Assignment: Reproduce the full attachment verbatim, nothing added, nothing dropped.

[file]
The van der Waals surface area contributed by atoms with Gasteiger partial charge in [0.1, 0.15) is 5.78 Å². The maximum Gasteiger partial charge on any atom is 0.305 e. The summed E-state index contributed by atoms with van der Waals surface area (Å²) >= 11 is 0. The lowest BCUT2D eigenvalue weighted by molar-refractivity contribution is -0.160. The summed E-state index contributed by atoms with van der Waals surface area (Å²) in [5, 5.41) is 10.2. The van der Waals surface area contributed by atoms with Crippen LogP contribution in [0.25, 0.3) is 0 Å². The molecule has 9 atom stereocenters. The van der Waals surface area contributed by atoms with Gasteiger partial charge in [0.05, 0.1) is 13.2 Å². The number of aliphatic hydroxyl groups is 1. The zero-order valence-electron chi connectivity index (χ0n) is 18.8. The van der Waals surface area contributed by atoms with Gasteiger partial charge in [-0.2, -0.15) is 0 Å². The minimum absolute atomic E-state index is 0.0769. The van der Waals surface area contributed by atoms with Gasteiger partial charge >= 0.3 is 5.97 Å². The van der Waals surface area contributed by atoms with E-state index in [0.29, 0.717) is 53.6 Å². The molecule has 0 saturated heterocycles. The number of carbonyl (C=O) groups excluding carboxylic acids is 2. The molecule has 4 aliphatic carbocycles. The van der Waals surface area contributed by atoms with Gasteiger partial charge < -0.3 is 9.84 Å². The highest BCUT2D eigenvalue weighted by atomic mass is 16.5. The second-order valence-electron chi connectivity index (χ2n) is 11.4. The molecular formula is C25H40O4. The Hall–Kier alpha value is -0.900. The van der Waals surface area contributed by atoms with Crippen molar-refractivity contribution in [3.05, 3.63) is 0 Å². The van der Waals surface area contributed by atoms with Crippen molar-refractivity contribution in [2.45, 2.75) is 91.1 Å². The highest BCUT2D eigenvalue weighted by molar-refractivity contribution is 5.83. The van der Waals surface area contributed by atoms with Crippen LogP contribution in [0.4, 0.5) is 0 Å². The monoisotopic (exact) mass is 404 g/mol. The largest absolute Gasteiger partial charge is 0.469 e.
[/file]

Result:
The van der Waals surface area contributed by atoms with Gasteiger partial charge in [0.1, 0.15) is 5.78 Å². The maximum Gasteiger partial charge on any atom is 0.305 e. The summed E-state index contributed by atoms with van der Waals surface area (Å²) >= 11 is 0. The lowest BCUT2D eigenvalue weighted by molar-refractivity contribution is -0.160. The summed E-state index contributed by atoms with van der Waals surface area (Å²) in [5, 5.41) is 10.2. The van der Waals surface area contributed by atoms with Crippen LogP contribution in [0.25, 0.3) is 0 Å². The molecule has 9 atom stereocenters. The van der Waals surface area contributed by atoms with Gasteiger partial charge in [0.05, 0.1) is 13.2 Å². The number of aliphatic hydroxyl groups is 1. The zero-order valence-electron chi connectivity index (χ0n) is 18.8. The van der Waals surface area contributed by atoms with Gasteiger partial charge in [-0.2, -0.15) is 0 Å². The minimum absolute atomic E-state index is 0.0769. The van der Waals surface area contributed by atoms with Gasteiger partial charge >= 0.3 is 5.97 Å². The van der Waals surface area contributed by atoms with E-state index in [0.29, 0.717) is 53.6 Å². The molecule has 0 saturated heterocycles. The number of carbonyl (C=O) groups excluding carboxylic acids is 2. The molecule has 4 aliphatic carbocycles. The van der Waals surface area contributed by atoms with Gasteiger partial charge < -0.3 is 9.84 Å². The highest BCUT2D eigenvalue weighted by atomic mass is 16.5. The second-order valence-electron chi connectivity index (χ2n) is 11.4. The molecular formula is C25H40O4. The Hall–Kier alpha value is -0.900. The van der Waals surface area contributed by atoms with Crippen molar-refractivity contribution in [3.05, 3.63) is 0 Å². The van der Waals surface area contributed by atoms with Crippen molar-refractivity contribution in [2.45, 2.75) is 91.1 Å². The highest BCUT2D eigenvalue weighted by molar-refractivity contribution is 5.83. The van der Waals surface area contributed by atoms with Crippen LogP contribution in [0.4, 0.5) is 0 Å². The monoisotopic (exact) mass is 404 g/mol. The largest absolute Gasteiger partial charge is 0.469 e.